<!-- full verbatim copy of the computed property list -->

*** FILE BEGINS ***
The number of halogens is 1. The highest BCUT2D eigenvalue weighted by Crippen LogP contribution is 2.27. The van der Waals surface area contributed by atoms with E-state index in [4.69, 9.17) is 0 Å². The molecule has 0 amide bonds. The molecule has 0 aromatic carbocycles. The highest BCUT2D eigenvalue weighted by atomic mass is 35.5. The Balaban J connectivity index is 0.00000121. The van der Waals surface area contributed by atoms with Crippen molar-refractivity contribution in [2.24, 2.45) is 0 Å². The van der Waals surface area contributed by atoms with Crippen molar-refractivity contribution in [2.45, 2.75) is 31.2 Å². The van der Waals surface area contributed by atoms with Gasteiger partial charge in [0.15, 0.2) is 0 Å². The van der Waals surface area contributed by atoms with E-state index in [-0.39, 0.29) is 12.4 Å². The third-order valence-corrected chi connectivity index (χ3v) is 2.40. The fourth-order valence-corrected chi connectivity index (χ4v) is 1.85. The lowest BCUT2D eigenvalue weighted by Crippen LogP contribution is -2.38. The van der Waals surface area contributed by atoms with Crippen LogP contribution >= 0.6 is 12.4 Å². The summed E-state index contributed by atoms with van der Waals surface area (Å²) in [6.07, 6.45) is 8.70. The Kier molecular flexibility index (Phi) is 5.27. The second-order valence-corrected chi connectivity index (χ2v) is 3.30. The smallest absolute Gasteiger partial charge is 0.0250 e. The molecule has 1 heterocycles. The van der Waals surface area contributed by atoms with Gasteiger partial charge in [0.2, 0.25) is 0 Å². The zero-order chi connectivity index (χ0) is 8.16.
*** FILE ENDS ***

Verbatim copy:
The number of halogens is 1. The highest BCUT2D eigenvalue weighted by Crippen LogP contribution is 2.27. The van der Waals surface area contributed by atoms with E-state index in [4.69, 9.17) is 0 Å². The molecule has 0 amide bonds. The molecule has 0 aromatic carbocycles. The highest BCUT2D eigenvalue weighted by atomic mass is 35.5. The Balaban J connectivity index is 0.00000121. The van der Waals surface area contributed by atoms with Crippen molar-refractivity contribution in [2.24, 2.45) is 0 Å². The van der Waals surface area contributed by atoms with Crippen molar-refractivity contribution in [2.45, 2.75) is 31.2 Å². The van der Waals surface area contributed by atoms with Gasteiger partial charge in [0.15, 0.2) is 0 Å². The van der Waals surface area contributed by atoms with E-state index in [-0.39, 0.29) is 12.4 Å². The third-order valence-corrected chi connectivity index (χ3v) is 2.40. The fourth-order valence-corrected chi connectivity index (χ4v) is 1.85. The lowest BCUT2D eigenvalue weighted by Crippen LogP contribution is -2.38. The van der Waals surface area contributed by atoms with Crippen LogP contribution >= 0.6 is 12.4 Å². The summed E-state index contributed by atoms with van der Waals surface area (Å²) in [6.07, 6.45) is 8.70. The Kier molecular flexibility index (Phi) is 5.27. The second-order valence-corrected chi connectivity index (χ2v) is 3.30. The smallest absolute Gasteiger partial charge is 0.0250 e. The molecule has 1 heterocycles. The van der Waals surface area contributed by atoms with Gasteiger partial charge in [0.2, 0.25) is 0 Å². The zero-order chi connectivity index (χ0) is 8.16.